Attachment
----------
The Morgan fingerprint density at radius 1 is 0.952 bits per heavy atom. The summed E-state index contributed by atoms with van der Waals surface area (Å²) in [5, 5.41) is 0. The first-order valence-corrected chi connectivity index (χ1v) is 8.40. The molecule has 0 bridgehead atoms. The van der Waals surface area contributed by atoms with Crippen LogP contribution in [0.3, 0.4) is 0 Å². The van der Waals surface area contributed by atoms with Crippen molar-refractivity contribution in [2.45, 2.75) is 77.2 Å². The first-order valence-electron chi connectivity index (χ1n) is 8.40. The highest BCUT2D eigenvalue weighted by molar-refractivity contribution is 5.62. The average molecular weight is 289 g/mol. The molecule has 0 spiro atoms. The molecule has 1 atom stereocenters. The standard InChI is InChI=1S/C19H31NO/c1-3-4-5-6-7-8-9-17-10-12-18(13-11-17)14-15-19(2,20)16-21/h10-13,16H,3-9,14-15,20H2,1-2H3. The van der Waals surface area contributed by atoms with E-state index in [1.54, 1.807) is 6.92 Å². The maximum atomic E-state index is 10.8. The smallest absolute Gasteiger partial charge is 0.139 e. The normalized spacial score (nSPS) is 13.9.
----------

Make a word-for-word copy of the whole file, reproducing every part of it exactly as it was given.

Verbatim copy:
The Morgan fingerprint density at radius 1 is 0.952 bits per heavy atom. The summed E-state index contributed by atoms with van der Waals surface area (Å²) in [5, 5.41) is 0. The first-order valence-corrected chi connectivity index (χ1v) is 8.40. The molecule has 0 bridgehead atoms. The van der Waals surface area contributed by atoms with Crippen LogP contribution in [0.3, 0.4) is 0 Å². The van der Waals surface area contributed by atoms with Crippen molar-refractivity contribution in [2.45, 2.75) is 77.2 Å². The first-order valence-electron chi connectivity index (χ1n) is 8.40. The highest BCUT2D eigenvalue weighted by molar-refractivity contribution is 5.62. The average molecular weight is 289 g/mol. The molecule has 0 spiro atoms. The molecule has 1 atom stereocenters. The standard InChI is InChI=1S/C19H31NO/c1-3-4-5-6-7-8-9-17-10-12-18(13-11-17)14-15-19(2,20)16-21/h10-13,16H,3-9,14-15,20H2,1-2H3. The van der Waals surface area contributed by atoms with E-state index in [1.54, 1.807) is 6.92 Å². The maximum atomic E-state index is 10.8. The smallest absolute Gasteiger partial charge is 0.139 e. The normalized spacial score (nSPS) is 13.9.